Volatility Returns

March 7, 2020

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Volatility has returned to global financial markets. As seen in figure 1 below, the Volatility Index (“VIX”) has spiked to the highest level since 2015. However, looking further back, the VIX is nowhere near the Great Recession of 2008-2009. History proves that volatility in financial markets is nothing new. However, since early 2009, the US markets have enjoyed a low period of volatility.

Coming into 2020, the US Stock market was naturally elevated after a decade long decline in the VIX (figure 2). Price to Earnings (P/E) ratios were also elevated (figure 3). As seen in this chart, in the past high levels of P/E ratios have correlated with weak future stock returns. Finally, heading into the new decade, the percentage change of a recession in the United States was as high (figure 4).

Market volatility is often triggered by a single event but is also multifaceted. The trigger is easy to spot by looking at the headlines: The Coronavirus. While no one knows or can predict the future of the Coronavirus, one thing is certain; markets hate uncertainty. The last two weeks of market action is largely explained by a volatility “trigger” coupled with uncertainty, fear, and elevated financial markets.

Portfolio Considerations

Having a properly diversified portfolio is important at all times, but especially so during market downturns. I’ve long been a proponent of creating portfolios with the goal of losing less when markets go down. Figure 5 below describes the idea of “downside protection”. The idea is a portfolio will perform well in the long run if it loses less (vs. the S&P 500 index in this example) There is never any guarantee that any portfolio will perform well in down markets. However, below are a few strategies that may combat market volatility.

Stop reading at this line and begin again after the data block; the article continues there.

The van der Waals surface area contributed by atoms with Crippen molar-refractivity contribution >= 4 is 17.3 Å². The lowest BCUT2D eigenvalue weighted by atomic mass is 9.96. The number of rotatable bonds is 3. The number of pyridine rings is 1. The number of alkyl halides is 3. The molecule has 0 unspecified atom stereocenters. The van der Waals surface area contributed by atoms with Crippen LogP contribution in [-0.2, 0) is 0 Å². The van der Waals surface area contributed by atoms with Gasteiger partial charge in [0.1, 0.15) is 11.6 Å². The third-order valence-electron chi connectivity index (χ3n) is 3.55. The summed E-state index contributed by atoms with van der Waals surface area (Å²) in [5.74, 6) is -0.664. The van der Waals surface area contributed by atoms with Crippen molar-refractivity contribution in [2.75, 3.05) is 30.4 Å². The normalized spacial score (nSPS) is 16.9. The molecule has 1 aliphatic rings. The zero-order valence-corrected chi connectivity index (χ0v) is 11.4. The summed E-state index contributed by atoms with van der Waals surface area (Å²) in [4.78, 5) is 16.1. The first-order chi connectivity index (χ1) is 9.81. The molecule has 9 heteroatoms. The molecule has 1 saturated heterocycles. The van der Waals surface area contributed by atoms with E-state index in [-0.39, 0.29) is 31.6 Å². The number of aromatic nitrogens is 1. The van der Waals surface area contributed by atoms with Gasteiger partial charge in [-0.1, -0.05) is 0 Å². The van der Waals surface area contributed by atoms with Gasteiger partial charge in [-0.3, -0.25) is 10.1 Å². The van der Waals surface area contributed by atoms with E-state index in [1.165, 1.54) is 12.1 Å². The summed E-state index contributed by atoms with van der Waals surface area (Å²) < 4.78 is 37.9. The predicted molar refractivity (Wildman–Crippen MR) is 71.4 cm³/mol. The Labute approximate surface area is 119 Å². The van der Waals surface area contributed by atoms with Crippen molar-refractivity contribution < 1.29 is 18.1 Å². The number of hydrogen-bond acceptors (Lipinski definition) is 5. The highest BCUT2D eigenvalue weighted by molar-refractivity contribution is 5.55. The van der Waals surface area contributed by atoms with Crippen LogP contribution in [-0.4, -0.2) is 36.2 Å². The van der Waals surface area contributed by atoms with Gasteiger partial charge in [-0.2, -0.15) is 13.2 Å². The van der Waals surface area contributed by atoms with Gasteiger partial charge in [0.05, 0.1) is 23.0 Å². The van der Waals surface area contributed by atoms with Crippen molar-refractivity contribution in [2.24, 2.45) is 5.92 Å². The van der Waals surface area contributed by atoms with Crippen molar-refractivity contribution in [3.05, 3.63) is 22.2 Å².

• Allocating to bond and cash markets. Bonds tend to be much less volatile compared with stocks.
  • Allocating to gold. Gold can now be bought as a financial instrument through an Exchange-Traded fund as well as through mutual fund managers.
  • Using managers that have the freedom to invest in multi-asset portfolios (stocks, bonds, cash, commodities, currencies, etc.)
  • Invest with managers that have shown the ability to not be afraid to hold less risky investments during elevated markets.
  • Allocating to alternative strategies that may “lose less” or even perform opposite global stock markets.

The Volatility Playbook

So what’s the playbook when fear enters the markets? Remembering key messages about markets and portfolio construction can be helpful during these times:

  • Market volatility is normal.
  • History shows us that stock markets go up and down.
  • Do not panic.
  • Investing is a long-term venture.
  • Stocks are upward trending over time.
  • Bonds always play a role in portfolios.
  • Do not be quick to sell stocks during down markets.
  • Be patient with managers that are underperforming the market as long as the strategy has not changed.
  • Set and review “percentage bands” in terms of asset allocation and individual managers.
  • Take advantage of depressed stock markets and buy when stocks are cheap.
  • Trust in the portfolio as constructed and be patient.

Conclusion

Volatility is normal. As I stated before, the last two weeks of market action is largely explained by a volatility “trigger” coupled with uncertainty, fear, and elevated financial markets. It’s important now more than ever to be patient in managing portfolios in the wake of recent market events.

Figure 1: VIX (15-Years)

Source: Kwanti

Figure 2: Bull Market in Equities

Source: David Rosenberg

Figure 3: P/E Ratios & Stock Performance

Source: Crestmont Research

Figure 4: Probability of a Recession 12 Months Ahead

Source: David Rosenberg

Figure 5: Half & Half

Source: Crestmont Research

References

  • Rosenberg Research - Economic Commentary “The Year Ahead 2020”
  • Crestmont Research - Quarterly Charts Q1 2020

DISCLOSURES & INDEX DESCRIPTIONS

For disclosures and index definitions please click here.

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